Xayaburi dam delay pending further studies is a positive step
Ministers from Cambodia, Laos, Thailand and Vietnam reached the consensus decision at a meeting of the MRC - an inter-governmental agency made up of representatives from the four lower Mekong countries.
The countries agreed to approach the Government of Japan and other international development partners to support further studies on the sustainable management of the Mekong river, including impacts from mainstream hydropower development projects.
No timeline has yet been set for when a final decision will be reached on the construction of the mainstream dam that has been criticized for not fully considering the impacts on biodiversity, fisheries and sediment flows.
A positive step towards sound stewardship
“Lower Mekong countries have taken a positive step towards sound stewardship of one of the region’s most valued and important resources,” said Dr Jian-hua Meng, WWF’s Sustainable Hydropower Specialist. “We commend their decision today to pursue studies that look holistically at the sustainable management of the Mekong river.”
“The countries must now use this delay to properly and fully assess the impacts of the dam project, using the best scientific advice and consultative processes. International consultants contracted to provide their expertise must adhere to international best practice and not cut corners.”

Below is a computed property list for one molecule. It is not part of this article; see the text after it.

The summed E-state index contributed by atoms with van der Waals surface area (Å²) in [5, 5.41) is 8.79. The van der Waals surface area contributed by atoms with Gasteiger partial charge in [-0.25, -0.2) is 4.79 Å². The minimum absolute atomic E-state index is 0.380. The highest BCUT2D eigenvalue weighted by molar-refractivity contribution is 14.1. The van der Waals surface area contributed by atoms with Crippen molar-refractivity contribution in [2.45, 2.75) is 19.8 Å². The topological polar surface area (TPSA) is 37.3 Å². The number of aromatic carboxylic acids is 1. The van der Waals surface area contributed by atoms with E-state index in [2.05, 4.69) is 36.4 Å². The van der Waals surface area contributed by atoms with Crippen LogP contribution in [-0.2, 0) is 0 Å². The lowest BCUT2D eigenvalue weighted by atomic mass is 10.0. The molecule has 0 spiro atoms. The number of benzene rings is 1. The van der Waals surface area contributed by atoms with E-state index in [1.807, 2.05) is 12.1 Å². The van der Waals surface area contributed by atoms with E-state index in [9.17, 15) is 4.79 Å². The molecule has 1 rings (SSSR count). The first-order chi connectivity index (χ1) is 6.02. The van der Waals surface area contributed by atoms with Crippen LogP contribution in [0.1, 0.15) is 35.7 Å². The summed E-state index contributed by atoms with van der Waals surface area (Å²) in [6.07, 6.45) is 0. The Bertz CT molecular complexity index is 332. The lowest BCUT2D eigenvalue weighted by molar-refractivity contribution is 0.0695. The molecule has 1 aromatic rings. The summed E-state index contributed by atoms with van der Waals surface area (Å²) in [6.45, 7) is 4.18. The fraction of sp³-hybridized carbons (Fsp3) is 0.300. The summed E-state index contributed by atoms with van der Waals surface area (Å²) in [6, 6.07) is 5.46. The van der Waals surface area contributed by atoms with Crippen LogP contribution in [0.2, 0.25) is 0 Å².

Criticism of the Xayaburi project has been mounting over the past year, with concerns centred on the serious gaps in data and failures to fully account for the impacts of the dam, particularly concerning fisheries and sediment flows.
In April this year the Joint Committee of the MRC did not reach agreement on the Xayaburi dam and agreed to defer the final decision to the ministerial level.
The decision to again postpone a decision on the Xayaburi dam project sends a strong signal that the current risks and knowledge gaps concerning the dam project cannot be compromised.
“Any further studies undertaken by the lower Mekong countries must be inclusive of all stakeholders, transparent and comprehensive, and any sound recommendations put forward should be implemented.” added Dr Meng.
One of the world's last large untamed stretches of river
The Mekong winds 4,800 kilometres down to the South China Sea, making it the longest river in Southeast Asia. The Lower Mekong, one of the last large untamed stretches of river in the world, supports nearly 60 million people with its rich fisheries. More than 700 species of freshwater fish ply its water, including four of the world’s biggest freshwater fish species, notably the iconic and endangered Mekong giant catfish.
WWF has been advocating a 10 year moratorium on lower Mekong mainstream dams until there is adequate information to assess their impacts. WWF advises lower Mekong countries considering hydropower projects to prioritise dams on some Mekong tributaries that are easier to assess and are considered to have a much lower impact and risk.